|CMBS Delinquencies Increasing, But Few Spell Trouble
NEW YORK, NY (March 14, 2002) -- Fitch Ratings today announced the latest numbers on delinquencies in the commercial real estate market. Although these reflect a generally increasing trend in delinquencies, over 90% of Fitch-rated commercial mortgage-backed securities have delinquencies that are less than 3%.
Of the 360 Fitch-rated CMBS deals surveilled, a significant number of deals (71.6%) have delinquencies that are less than the average delinquency of 1.25% calculated for the month of January, according to new research from Fitch Ratings. The 1.25% average is an increase from 1.11% and 1.03% in December and November 2001, respectively.
'The trend of increasing CMBS delinquencies is not surprising,' said Donna Daley Schneider, Senior Director, Fitch Ratings. 'Fitch expects it to continue as slow economic conditions continue to affect the real estate market, but Fitch Ratings does not expect delinquency rates to approach the almost 7% peak level seen in the early 1990s.' Only 9.5% of transactions have delinquencies that exceed 3%.
The Fitch Ratings delinquency calculation consists of loans 60 days or more past due, including foreclosure and real estate owned loans. When loans 30 days or more past due are included in the calculation, the delinquency rate increases to 1.56% from 1.44% and 1.40% in December and November 2001, respectively. However, Fitch believes that loans delinquent 60 days or more give the best indication of long term stress in a transaction.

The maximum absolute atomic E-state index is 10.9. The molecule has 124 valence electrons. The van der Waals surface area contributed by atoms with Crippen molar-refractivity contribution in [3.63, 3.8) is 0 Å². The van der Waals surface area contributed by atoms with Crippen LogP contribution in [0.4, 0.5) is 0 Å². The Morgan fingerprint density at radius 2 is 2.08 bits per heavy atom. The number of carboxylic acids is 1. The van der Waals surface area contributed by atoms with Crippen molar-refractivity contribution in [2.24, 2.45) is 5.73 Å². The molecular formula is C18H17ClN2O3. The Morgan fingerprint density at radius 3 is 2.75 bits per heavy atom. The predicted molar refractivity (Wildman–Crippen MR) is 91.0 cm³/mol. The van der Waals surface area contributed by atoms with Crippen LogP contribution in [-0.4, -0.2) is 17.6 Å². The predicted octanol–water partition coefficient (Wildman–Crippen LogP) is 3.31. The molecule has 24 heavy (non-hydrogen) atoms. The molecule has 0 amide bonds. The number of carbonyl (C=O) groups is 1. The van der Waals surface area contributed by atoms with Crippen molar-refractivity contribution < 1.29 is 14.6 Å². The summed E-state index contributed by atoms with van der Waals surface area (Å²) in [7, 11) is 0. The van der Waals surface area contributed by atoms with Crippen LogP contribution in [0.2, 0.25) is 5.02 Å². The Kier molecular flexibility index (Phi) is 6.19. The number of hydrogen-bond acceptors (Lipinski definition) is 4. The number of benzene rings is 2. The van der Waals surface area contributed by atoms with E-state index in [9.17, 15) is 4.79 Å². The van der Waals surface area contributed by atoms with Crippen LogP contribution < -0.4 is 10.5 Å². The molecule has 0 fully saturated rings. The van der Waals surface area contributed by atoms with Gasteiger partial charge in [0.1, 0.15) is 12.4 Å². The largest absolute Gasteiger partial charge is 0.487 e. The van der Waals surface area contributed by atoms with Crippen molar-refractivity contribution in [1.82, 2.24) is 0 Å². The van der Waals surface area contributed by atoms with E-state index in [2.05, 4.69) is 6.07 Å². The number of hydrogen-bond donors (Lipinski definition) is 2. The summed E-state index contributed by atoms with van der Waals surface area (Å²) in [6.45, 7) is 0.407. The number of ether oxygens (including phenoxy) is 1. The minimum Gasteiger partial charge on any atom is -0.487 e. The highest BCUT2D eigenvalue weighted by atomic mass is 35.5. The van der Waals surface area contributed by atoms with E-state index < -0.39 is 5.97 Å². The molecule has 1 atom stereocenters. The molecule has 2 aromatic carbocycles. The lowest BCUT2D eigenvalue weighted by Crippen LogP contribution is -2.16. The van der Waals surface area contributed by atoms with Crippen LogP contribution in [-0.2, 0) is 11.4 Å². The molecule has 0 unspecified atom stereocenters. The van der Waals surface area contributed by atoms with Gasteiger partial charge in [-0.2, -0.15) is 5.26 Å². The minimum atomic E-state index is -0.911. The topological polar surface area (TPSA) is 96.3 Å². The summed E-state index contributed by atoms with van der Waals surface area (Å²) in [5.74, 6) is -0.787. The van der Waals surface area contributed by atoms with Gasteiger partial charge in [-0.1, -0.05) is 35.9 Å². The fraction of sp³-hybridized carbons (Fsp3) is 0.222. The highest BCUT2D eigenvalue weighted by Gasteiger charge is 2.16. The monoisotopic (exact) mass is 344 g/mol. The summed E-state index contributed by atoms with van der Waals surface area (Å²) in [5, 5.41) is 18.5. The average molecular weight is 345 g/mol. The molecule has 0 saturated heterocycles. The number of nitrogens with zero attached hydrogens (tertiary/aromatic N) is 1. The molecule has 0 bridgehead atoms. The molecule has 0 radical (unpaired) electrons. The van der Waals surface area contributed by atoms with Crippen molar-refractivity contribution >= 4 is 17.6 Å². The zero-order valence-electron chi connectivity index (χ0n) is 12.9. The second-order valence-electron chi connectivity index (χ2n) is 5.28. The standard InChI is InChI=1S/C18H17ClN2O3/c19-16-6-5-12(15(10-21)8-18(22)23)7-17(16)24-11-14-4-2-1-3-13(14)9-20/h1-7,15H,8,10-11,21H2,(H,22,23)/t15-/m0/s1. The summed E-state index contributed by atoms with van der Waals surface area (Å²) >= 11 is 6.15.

Although transactions representing 28.02% have delinquencies that are greater than 1.25%, the majority of these deals have delinquencies that are only slightly greater than the average. The transaction with the highest delinquencies is Nomura Asset Securities Corp., 1994-MD1, at 46.14%. Although this percentage is staggering, it represents a small number of loans, two of the three remaining in the pool. Since this transaction has experienced significant loan payoffs, 74% since closing, the delinquent loans constitute a large percentage of the pool. Other transactions with greater than 10% delinquencies are similar to the Nomura deal, having considerable amortization and loan payoffs and a small number of loans remaining in the pool. Of the 360 Fitch-rated transactions, 18.98% are less than a year old as of Feb. 28, 2002. As one would expect, the delinquency percentage for these deals is 0.05%, much lower than the average of 1.25%. Excluding these deals, the delinquency percentage increases to 1.53%. Of all delinquent transactions, almost 30% were issued in 1998.
'That delinquency trends develop by vintage year is not surprising since 1998 was the year in which the largest amount of CMBS was issued,' according to Donna Daley Schneider.